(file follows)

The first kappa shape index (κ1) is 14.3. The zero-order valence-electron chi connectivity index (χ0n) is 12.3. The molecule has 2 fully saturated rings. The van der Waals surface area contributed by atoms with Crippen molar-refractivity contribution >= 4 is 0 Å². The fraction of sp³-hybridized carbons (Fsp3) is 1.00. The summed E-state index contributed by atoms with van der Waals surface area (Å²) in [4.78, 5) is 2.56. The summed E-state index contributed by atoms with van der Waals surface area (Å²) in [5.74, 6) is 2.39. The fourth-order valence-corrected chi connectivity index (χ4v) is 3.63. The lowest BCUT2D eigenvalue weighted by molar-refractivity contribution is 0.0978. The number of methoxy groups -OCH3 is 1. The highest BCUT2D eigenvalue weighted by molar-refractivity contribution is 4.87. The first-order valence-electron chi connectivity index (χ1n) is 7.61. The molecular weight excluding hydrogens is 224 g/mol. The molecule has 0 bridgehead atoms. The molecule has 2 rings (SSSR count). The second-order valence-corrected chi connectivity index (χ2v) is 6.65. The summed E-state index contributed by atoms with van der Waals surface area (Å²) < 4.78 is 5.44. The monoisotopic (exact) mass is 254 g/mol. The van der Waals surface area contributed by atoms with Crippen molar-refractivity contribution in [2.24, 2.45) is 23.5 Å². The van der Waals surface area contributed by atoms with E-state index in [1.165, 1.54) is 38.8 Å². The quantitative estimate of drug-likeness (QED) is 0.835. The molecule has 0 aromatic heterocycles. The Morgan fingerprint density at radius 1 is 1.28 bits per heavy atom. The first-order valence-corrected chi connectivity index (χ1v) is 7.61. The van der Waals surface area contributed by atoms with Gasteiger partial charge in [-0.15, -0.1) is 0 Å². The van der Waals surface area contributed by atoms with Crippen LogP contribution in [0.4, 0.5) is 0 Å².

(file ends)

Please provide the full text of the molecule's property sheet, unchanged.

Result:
The first kappa shape index (κ1) is 14.3. The zero-order valence-electron chi connectivity index (χ0n) is 12.3. The molecule has 2 fully saturated rings. The van der Waals surface area contributed by atoms with Crippen molar-refractivity contribution >= 4 is 0 Å². The fraction of sp³-hybridized carbons (Fsp3) is 1.00. The summed E-state index contributed by atoms with van der Waals surface area (Å²) in [4.78, 5) is 2.56. The summed E-state index contributed by atoms with van der Waals surface area (Å²) in [5.74, 6) is 2.39. The fourth-order valence-corrected chi connectivity index (χ4v) is 3.63. The lowest BCUT2D eigenvalue weighted by molar-refractivity contribution is 0.0978. The number of methoxy groups -OCH3 is 1. The highest BCUT2D eigenvalue weighted by molar-refractivity contribution is 4.87. The first-order valence-electron chi connectivity index (χ1n) is 7.61. The molecular weight excluding hydrogens is 224 g/mol. The molecule has 0 bridgehead atoms. The molecule has 2 rings (SSSR count). The second-order valence-corrected chi connectivity index (χ2v) is 6.65. The summed E-state index contributed by atoms with van der Waals surface area (Å²) < 4.78 is 5.44. The monoisotopic (exact) mass is 254 g/mol. The van der Waals surface area contributed by atoms with Crippen molar-refractivity contribution in [2.24, 2.45) is 23.5 Å². The van der Waals surface area contributed by atoms with E-state index in [1.165, 1.54) is 38.8 Å². The quantitative estimate of drug-likeness (QED) is 0.835. The molecule has 0 aromatic heterocycles. The Morgan fingerprint density at radius 1 is 1.28 bits per heavy atom. The first-order valence-corrected chi connectivity index (χ1v) is 7.61. The van der Waals surface area contributed by atoms with Gasteiger partial charge in [-0.15, -0.1) is 0 Å². The van der Waals surface area contributed by atoms with Crippen LogP contribution in [0.4, 0.5) is 0 Å².